Denver,CO 2006
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Chicks still have a lot to say
Singer Maines doesn't dodge the banter that once meant trouble. But the Dixie Chicks offer plenty of musical highlights too.
 
By Ricardo Baca for the Denver Post
 
Leading up to the Dixie Chicks' Pepsi Center concert Monday night, singer Natalie Maines had been a regular Bill Maher from her bully pulpit via her liberal political commentary and smart pop-culture banter.

Instead of shying away from the opinionated back-and-forth that originally got her band in trouble three years ago with conservative country audiences, Maines has been specializing in the topical stand-up act.

And she had something good worked out for Denver - a funny set-up that included a call from Colorado Springs about a possible protest at the show.

"We welcome that," she said fairly before losing it at the punchline.

"It was probably Hubbard," she deadpanned.

And while the crowd laughed along, it's safe to assume Maines meant to say Haggard, as in Ted Haggard, the scandal-ridden minister from the Springs.

It was a rare off moment for Maines and her fellow Chicks, Martie Maguire and Emily Robison, who, with the help of a massively talented band, presented a potent set that had the determined crowd on its feet, fists in the air.

The Chicks, all dressed in stilettos and thick eyeliner, weren't performing so much as they were driving a point home.

Sure, much of the older, sillier music drew out light smiles from the trio. But even during the fluffy ballad "Cowboy Take Me Away," Maines and her cohorts looked serious.

Dead serious.

And while it didn't fit the song's mood, it certainly represented the looming question in the air - the question regarding the Chicks' potency as a live music act in the wake of country music turning its back on them.

But the question was answered by a loud and surprisingly full Colorado crowd with a resounding "yes."

The reception was warm with the opening tracks "Lubbock or Leave It," "Truth No. 2" and "Goodbye Earl," representing a solid chunk of the Chicks' catalog, both new and old.

Two new tracks were especially powerful, the opinionated "The Long Way Around" and "Not Ready to Make Nice." Together, they were proof that the Chicks have a new, adoring home on AAA radio alongside Nickel Creek, the Indigo Girls and Sheryl Crow.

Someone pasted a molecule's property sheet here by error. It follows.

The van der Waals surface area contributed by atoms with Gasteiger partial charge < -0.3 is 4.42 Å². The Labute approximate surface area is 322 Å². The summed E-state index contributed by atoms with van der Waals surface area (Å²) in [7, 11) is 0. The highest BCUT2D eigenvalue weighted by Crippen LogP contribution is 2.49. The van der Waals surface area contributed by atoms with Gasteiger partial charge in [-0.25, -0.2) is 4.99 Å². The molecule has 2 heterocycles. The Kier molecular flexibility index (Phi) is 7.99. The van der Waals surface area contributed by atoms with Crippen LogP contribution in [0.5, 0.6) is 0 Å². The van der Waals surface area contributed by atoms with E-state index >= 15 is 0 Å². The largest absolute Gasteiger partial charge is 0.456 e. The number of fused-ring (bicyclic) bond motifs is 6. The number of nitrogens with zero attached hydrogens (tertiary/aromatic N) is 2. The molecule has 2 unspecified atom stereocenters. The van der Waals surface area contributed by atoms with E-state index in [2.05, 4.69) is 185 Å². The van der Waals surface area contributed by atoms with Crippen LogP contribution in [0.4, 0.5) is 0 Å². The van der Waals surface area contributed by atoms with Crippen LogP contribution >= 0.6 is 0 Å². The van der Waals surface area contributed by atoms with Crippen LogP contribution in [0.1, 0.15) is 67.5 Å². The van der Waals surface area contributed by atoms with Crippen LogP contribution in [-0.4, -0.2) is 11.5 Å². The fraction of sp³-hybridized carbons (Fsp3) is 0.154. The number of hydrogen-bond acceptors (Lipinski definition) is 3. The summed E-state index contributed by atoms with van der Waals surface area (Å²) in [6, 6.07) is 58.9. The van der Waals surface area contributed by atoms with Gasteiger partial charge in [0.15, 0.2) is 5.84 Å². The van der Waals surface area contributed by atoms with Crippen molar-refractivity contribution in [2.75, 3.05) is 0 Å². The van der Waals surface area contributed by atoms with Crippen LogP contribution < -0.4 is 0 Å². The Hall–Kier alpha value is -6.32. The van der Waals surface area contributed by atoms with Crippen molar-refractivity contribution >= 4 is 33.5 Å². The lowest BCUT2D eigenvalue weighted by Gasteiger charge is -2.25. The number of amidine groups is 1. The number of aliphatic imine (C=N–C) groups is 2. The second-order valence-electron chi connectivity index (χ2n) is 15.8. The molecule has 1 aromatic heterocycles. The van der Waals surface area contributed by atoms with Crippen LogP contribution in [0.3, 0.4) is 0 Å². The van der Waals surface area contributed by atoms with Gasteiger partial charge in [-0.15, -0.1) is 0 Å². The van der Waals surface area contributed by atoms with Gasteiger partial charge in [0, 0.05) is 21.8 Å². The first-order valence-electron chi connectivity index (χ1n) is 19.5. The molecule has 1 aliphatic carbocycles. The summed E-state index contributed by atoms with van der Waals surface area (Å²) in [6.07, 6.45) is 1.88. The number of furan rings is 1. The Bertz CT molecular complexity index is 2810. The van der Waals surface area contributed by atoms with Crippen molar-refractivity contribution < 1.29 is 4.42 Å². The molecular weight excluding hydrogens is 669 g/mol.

The misguided cover of Stevie Nicks' "Landslide" was vocally overcooked but musically nuanced with strings, banjo, mandolin and a heavy kickdrum.

The group wrote "Neighbor" with Pete Yorn, who opened Monday's show, after seeing the first cut of "Shut Up & Sing," the documentary film on the Chicks' recent struggle for acceptance.

The song was a highlight, especially since it was the evening's newest material. And it went over as well as "White Trash Wedding," which Maines dedicated to Kevin Federline.

Maines, who noted before launching into "Wide Open Spaces" that 95 percent of her family vacations were in Colorado, got back into her stand-up groove during the encore.

Between a soulful "Travelin' Soldier" and a strong-willed Bob Dylan cover "Mississippi," she added: "If y'all are wondering why Martie and Emily don't talk, well, lemme tell you why. ... I said something once."

    Please take note of this before emailing me. I have no affiliation with the Dixie Chicks and/or their website, Court Yard Hounds and/or their website, Natalie Maines Music and/or her website, their management, publicists, record label or anyone else they may come in contact with on a regular basis. This is just a fan owned site. I do not have an email address for them. Your message cannot be passed on to them.
 
 
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